ZIM, blockades and the unions: Lessons from Webb Dock

For almost four days in January protest action with workers refusing to cross the community picket succeeded in preventing work on the ZIM shipping-line at Webb Dock in Melbourne.

It was another blow against the Israeli government and an indication of the kind of action that can extend the Palestine movement to stop business as usual and the murderous assault on Gaza.

The brutal use of riot cops armed with pepper spray and horses to end the protest was yet another indication of the Australian state’s support for Israeli genocide in Gaza.

The wharfies at Victoria International Container Terminal (VICT) showed great courage, refusing to be bused into work after WorkSafe officials indicated they could be safely escorted by police through the community picket.

But instead of the community picket line building greater solidarity between the workers at Webb Dock, their union and the Palestinian movement, it has produced serious tensions between the protesters and the MUA.


The Israeli shipping line ZIM has been the target of protests in Australia and around the world.

In Australia, following the protest in Sydney in November where 23 people were arrested under harsh anti-protest laws, there have been community pickets in both Melbourne and Fremantle. In both cities liaison with MUA officials and rank-and-file workers meant that the wharfies respected the community picket and so refused to work the ZIM ship.

This was possible because of the health and safety issues posed by the picket, which meant the union could legally refuse to work and still be paid. Fremantle pickets, for instance, stopped two shifts on 2 December.

On Friday 19 January, Trade Unionists for Palestine (TU4P) Melbourne declared a community picket, hoping to repeat the success in stopping shifts going in to work on a ZIM ship.

This time, workers’ respect for the community picket meant there was enthusiasm for extending the action. Initially the community picket held on the basis of workers’ safety concerns. But by Saturday afternoon, WorkSafe officers had declared that it was safe for police to escort workers onto the dock. The workers had lost their legal safety justification that allowed them to refuse to work.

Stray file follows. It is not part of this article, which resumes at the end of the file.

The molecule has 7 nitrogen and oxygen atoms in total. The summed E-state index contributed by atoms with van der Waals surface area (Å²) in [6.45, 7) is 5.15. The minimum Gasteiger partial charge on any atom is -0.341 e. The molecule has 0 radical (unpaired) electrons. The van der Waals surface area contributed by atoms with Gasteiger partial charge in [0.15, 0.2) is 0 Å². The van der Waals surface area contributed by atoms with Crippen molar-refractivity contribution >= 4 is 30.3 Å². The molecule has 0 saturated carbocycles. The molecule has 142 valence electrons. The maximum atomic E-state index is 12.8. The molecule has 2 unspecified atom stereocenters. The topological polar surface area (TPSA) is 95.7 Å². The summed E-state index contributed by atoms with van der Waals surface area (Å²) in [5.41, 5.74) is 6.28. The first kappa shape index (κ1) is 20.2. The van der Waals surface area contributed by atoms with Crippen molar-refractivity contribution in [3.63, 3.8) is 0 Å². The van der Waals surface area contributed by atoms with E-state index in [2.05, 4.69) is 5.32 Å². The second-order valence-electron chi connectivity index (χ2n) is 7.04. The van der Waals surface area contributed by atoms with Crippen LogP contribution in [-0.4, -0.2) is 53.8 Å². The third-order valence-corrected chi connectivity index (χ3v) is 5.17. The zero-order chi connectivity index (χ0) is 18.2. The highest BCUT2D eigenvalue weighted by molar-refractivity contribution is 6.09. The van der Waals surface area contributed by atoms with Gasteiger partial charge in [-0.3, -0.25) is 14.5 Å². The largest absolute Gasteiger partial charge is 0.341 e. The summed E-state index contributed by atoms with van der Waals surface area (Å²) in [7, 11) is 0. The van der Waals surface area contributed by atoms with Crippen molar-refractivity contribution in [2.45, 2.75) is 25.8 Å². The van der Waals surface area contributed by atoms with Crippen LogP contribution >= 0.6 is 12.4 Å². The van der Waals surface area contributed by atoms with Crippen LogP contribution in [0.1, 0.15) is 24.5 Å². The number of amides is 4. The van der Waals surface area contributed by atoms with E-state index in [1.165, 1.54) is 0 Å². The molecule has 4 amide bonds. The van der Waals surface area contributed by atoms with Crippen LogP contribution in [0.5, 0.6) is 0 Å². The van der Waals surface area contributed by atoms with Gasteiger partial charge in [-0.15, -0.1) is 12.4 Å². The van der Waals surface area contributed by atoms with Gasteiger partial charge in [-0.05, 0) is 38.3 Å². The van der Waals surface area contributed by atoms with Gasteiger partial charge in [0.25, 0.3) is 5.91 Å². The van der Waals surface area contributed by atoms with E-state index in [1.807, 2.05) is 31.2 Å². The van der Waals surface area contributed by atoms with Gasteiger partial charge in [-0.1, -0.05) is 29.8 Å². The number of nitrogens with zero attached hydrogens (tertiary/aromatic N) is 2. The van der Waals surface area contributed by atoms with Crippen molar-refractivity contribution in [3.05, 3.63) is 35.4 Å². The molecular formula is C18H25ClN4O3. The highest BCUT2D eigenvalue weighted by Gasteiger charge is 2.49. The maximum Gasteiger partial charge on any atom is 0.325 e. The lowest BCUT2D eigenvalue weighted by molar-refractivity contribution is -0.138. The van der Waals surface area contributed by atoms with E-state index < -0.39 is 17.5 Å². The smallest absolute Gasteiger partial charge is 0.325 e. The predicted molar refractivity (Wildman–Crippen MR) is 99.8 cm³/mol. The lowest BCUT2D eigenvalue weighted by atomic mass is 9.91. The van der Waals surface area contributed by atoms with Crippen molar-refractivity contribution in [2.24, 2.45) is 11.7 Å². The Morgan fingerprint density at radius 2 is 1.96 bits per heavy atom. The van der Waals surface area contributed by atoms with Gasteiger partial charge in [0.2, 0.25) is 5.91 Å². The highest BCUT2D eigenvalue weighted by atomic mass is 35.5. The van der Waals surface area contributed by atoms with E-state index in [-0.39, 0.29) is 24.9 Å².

On Saturday afternoon the company arranged a bus to escort workers though the picket line. To their credit, the MUA workers refused to board the bus. The company responded by standing workers down without pay.

The MUA called to end the picket on Sunday once they could no longer cite health and safety reasons for refusing to work. However this was ignored, damaging the relationship with the MUA and placing a question mark over any future community pickets on the docks.

No shortcuts

To get around the wharfies’ reluctance to use the bus, the company organised boats to get them to the dock.

By Sunday morning the ZIM ship was being worked. Unfortunately some people on the picket resisted arguments from members of TU4P to lift the picket line and thought they could continue picketing regardless of the concerns of the workers and the MUA.

The confusion on the picket became more and more obvious. Some openly argued that the role of the picket was to substitute for the workers taking action. On Monday afternoon, much larger numbers of police were mobilised to clear the gates of VICT.

Community pickets are not an end in themselves. They work only for as long as they are supported by the dock workers. But they cannot substitute for industrial bans by the workers, such as the ban by transport workers in Belgium on handling arms exports to Israel.

The strategic aim of the Palestine movement must be to win dock workers and the MUA to refuse to work ZIM ships altogether, just as wharfies banned South African ships during the struggle against apartheid and refused to transport weapons to the Vietnam War.

As Israel wages its bloody assault in Rafah, the need for actions that target the links between Australia and Israel is greater than ever.

The fight against ZIM has continued. On 4 February there was another successful action where three community pickets shut down access to the port to delay ZIM vessel the Alabama in Fremantle.

The same week Palestinians addressed workers at Patrick terminal at Port Botany in Sydney, preparing the ground for future action.

A protest outside Downing Centre court in defence of the 23 ZIM Port Botany arrestees was also addressed by Paul Keating, MUA Sydney Branch Secretary and ASU NSW & ACT Secretary Angus McFarland.

Learning the lessons from Webb Dock and continuing to build strong links with unions and workers will be essential to building the kind of fight we need against ZIM and apartheid Israel.

By Ian Rintoul and Adam Adelpour


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